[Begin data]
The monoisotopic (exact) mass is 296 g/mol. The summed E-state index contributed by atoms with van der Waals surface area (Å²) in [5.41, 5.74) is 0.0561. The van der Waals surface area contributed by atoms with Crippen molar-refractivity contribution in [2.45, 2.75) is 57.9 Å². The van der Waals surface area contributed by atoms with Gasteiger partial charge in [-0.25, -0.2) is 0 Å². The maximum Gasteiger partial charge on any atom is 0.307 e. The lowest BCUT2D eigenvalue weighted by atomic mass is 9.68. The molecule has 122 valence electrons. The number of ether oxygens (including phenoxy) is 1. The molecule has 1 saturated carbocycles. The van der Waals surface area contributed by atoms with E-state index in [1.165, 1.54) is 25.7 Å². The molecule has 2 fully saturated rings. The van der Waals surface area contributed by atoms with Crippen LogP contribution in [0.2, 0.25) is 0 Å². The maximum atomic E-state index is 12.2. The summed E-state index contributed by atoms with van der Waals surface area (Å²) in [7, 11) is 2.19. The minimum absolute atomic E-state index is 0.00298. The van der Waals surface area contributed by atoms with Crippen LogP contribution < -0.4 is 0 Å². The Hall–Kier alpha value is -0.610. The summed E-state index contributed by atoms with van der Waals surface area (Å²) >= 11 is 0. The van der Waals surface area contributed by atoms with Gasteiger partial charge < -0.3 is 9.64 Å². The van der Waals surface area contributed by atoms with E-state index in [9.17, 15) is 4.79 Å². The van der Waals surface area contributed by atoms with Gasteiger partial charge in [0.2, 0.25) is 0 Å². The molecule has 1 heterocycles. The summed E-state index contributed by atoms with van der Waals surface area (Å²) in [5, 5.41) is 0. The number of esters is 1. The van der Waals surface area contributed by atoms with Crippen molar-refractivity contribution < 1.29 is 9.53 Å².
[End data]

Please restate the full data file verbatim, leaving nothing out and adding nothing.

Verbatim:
The monoisotopic (exact) mass is 296 g/mol. The summed E-state index contributed by atoms with van der Waals surface area (Å²) in [5.41, 5.74) is 0.0561. The van der Waals surface area contributed by atoms with Crippen molar-refractivity contribution in [2.45, 2.75) is 57.9 Å². The van der Waals surface area contributed by atoms with Gasteiger partial charge in [-0.25, -0.2) is 0 Å². The maximum Gasteiger partial charge on any atom is 0.307 e. The lowest BCUT2D eigenvalue weighted by atomic mass is 9.68. The molecule has 122 valence electrons. The number of ether oxygens (including phenoxy) is 1. The molecule has 1 saturated carbocycles. The van der Waals surface area contributed by atoms with E-state index in [1.165, 1.54) is 25.7 Å². The molecule has 2 fully saturated rings. The van der Waals surface area contributed by atoms with Crippen LogP contribution in [0.2, 0.25) is 0 Å². The maximum atomic E-state index is 12.2. The summed E-state index contributed by atoms with van der Waals surface area (Å²) in [7, 11) is 2.19. The minimum absolute atomic E-state index is 0.00298. The van der Waals surface area contributed by atoms with Crippen LogP contribution < -0.4 is 0 Å². The Hall–Kier alpha value is -0.610. The summed E-state index contributed by atoms with van der Waals surface area (Å²) >= 11 is 0. The van der Waals surface area contributed by atoms with Gasteiger partial charge < -0.3 is 9.64 Å². The van der Waals surface area contributed by atoms with E-state index in [9.17, 15) is 4.79 Å². The van der Waals surface area contributed by atoms with Gasteiger partial charge in [0.2, 0.25) is 0 Å². The molecule has 1 heterocycles. The summed E-state index contributed by atoms with van der Waals surface area (Å²) in [5, 5.41) is 0. The number of esters is 1. The van der Waals surface area contributed by atoms with Crippen molar-refractivity contribution < 1.29 is 9.53 Å².